A publication of the Archaeological Institute of America
New Fossils Push Primate Evolution Back 8 Million Years
Friday, June 07, 2013
(Image by NI Xijun)BEIJING, CHINA—Palaeontologists Christopher Beard of Pittsburgh’s Carnegie Museum of Natural History and Xijun Ni of the Institute of Vertebrate Paleontology and Paleoanthropology in Beijing spent ten years studying the well-preserved fossils of a tiny creature named Archicebus achilles, thought to be an early ancestor of tarsiers, small tree-dwelling primates. The fossils are at least 55 million years old, suggesting that tarsiers had split from anthropoid primates, which gave rise to monkeys, apes, and humans, at least that long ago. Archicebus achilles has a skull, teeth, and limb bones that resemble those of tarsiers, but its heel and feet bones resemble those of anthropoids. “This mosaic of features hasn’t been seen before in any living or fossil primate,” Beard said.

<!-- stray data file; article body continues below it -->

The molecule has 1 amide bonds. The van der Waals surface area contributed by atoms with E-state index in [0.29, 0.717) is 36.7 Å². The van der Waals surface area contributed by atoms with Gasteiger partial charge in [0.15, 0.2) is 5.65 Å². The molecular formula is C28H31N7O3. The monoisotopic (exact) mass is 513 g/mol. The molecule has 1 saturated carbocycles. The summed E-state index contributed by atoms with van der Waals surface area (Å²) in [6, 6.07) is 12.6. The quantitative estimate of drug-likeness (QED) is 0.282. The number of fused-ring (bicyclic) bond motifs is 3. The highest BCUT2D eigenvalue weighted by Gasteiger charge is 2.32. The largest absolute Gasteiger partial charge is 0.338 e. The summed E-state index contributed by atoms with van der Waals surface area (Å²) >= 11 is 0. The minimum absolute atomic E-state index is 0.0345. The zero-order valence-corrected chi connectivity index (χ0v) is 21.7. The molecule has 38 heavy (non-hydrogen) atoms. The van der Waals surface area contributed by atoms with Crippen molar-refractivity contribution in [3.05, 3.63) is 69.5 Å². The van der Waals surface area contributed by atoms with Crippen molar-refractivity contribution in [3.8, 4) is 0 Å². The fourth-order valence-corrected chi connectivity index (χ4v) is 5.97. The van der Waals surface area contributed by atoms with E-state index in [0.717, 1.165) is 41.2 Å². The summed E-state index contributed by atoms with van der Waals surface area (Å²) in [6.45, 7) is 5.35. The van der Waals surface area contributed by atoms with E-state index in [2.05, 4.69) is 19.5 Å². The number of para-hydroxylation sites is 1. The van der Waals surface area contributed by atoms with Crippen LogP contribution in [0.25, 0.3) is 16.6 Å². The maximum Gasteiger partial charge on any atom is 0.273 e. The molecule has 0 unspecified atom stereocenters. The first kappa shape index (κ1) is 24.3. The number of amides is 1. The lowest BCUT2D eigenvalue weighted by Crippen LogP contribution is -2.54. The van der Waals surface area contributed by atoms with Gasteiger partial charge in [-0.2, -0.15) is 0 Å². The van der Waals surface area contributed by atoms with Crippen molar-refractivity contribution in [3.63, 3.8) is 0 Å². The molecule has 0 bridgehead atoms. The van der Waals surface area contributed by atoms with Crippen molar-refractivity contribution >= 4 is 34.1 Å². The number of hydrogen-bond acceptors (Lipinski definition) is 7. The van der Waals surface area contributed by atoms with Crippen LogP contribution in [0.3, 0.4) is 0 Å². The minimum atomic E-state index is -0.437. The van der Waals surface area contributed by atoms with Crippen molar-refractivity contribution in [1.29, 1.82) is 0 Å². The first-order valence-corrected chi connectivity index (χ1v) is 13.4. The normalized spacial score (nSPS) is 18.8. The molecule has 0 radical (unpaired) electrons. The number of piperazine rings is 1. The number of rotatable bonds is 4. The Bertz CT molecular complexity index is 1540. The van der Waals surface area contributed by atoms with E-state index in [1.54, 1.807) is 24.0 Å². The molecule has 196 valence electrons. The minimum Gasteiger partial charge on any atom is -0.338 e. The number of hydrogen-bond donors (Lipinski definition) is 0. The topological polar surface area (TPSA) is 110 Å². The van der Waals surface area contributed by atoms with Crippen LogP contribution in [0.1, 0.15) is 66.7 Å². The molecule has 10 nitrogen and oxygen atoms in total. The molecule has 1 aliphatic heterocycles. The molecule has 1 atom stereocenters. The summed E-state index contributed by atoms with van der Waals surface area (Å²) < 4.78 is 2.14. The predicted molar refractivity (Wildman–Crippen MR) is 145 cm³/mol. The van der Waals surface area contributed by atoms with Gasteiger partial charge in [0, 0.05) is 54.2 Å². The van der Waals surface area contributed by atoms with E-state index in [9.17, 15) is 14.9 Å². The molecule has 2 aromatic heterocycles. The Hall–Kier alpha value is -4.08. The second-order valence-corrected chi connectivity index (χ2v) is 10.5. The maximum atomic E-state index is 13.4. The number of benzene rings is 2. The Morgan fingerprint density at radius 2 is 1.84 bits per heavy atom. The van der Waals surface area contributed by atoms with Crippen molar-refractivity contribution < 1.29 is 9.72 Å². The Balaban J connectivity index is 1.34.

Maya city zoning, trophy skulls in Bolivia, saving the Spanish Armada, an Indus migration, and Papua New Guinea’s smoked mummies
The dragon that guarded Xanadu